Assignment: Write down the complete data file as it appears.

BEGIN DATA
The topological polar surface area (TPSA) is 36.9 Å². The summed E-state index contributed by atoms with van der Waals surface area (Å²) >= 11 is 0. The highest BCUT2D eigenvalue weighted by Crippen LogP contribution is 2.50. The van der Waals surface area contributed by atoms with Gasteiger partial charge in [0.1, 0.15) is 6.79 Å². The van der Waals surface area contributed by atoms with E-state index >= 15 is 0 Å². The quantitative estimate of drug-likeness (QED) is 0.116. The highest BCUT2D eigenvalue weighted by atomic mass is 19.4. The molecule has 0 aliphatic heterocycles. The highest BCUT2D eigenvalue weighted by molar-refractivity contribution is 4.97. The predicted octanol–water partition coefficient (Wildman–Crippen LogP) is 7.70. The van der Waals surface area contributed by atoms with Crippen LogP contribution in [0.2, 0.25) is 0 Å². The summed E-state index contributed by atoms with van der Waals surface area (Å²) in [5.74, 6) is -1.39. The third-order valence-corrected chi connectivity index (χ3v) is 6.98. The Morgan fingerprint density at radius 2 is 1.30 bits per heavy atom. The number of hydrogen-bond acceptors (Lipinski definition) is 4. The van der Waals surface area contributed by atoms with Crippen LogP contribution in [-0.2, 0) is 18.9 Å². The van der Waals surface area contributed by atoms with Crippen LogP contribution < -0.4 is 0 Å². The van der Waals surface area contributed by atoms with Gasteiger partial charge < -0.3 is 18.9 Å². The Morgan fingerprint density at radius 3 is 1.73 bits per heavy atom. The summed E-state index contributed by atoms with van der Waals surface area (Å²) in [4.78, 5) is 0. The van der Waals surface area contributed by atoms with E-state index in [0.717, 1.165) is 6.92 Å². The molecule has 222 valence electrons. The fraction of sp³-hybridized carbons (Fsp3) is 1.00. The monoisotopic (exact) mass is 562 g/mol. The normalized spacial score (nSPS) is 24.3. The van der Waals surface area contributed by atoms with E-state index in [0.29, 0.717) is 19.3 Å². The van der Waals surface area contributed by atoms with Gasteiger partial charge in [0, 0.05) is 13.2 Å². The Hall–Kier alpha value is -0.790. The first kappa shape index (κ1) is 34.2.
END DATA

The topological polar surface area (TPSA) is 36.9 Å². The summed E-state index contributed by atoms with van der Waals surface area (Å²) >= 11 is 0. The highest BCUT2D eigenvalue weighted by Crippen LogP contribution is 2.50. The van der Waals surface area contributed by atoms with Gasteiger partial charge in [0.1, 0.15) is 6.79 Å². The van der Waals surface area contributed by atoms with E-state index >= 15 is 0 Å². The quantitative estimate of drug-likeness (QED) is 0.116. The highest BCUT2D eigenvalue weighted by atomic mass is 19.4. The molecule has 0 aliphatic heterocycles. The highest BCUT2D eigenvalue weighted by molar-refractivity contribution is 4.97. The predicted octanol–water partition coefficient (Wildman–Crippen LogP) is 7.70. The van der Waals surface area contributed by atoms with Crippen LogP contribution in [0.2, 0.25) is 0 Å². The summed E-state index contributed by atoms with van der Waals surface area (Å²) in [5.74, 6) is -1.39. The third-order valence-corrected chi connectivity index (χ3v) is 6.98. The Morgan fingerprint density at radius 2 is 1.30 bits per heavy atom. The number of hydrogen-bond acceptors (Lipinski definition) is 4. The van der Waals surface area contributed by atoms with Crippen LogP contribution in [-0.2, 0) is 18.9 Å². The van der Waals surface area contributed by atoms with Crippen LogP contribution < -0.4 is 0 Å². The van der Waals surface area contributed by atoms with Gasteiger partial charge < -0.3 is 18.9 Å². The Morgan fingerprint density at radius 3 is 1.73 bits per heavy atom. The summed E-state index contributed by atoms with van der Waals surface area (Å²) in [4.78, 5) is 0. The van der Waals surface area contributed by atoms with E-state index in [0.717, 1.165) is 6.92 Å². The molecule has 222 valence electrons. The fraction of sp³-hybridized carbons (Fsp3) is 1.00. The monoisotopic (exact) mass is 562 g/mol. The normalized spacial score (nSPS) is 24.3. The van der Waals surface area contributed by atoms with E-state index in [0.29, 0.717) is 19.3 Å². The van der Waals surface area contributed by atoms with Gasteiger partial charge in [0, 0.05) is 13.2 Å². The Hall–Kier alpha value is -0.790. The first kappa shape index (κ1) is 34.2.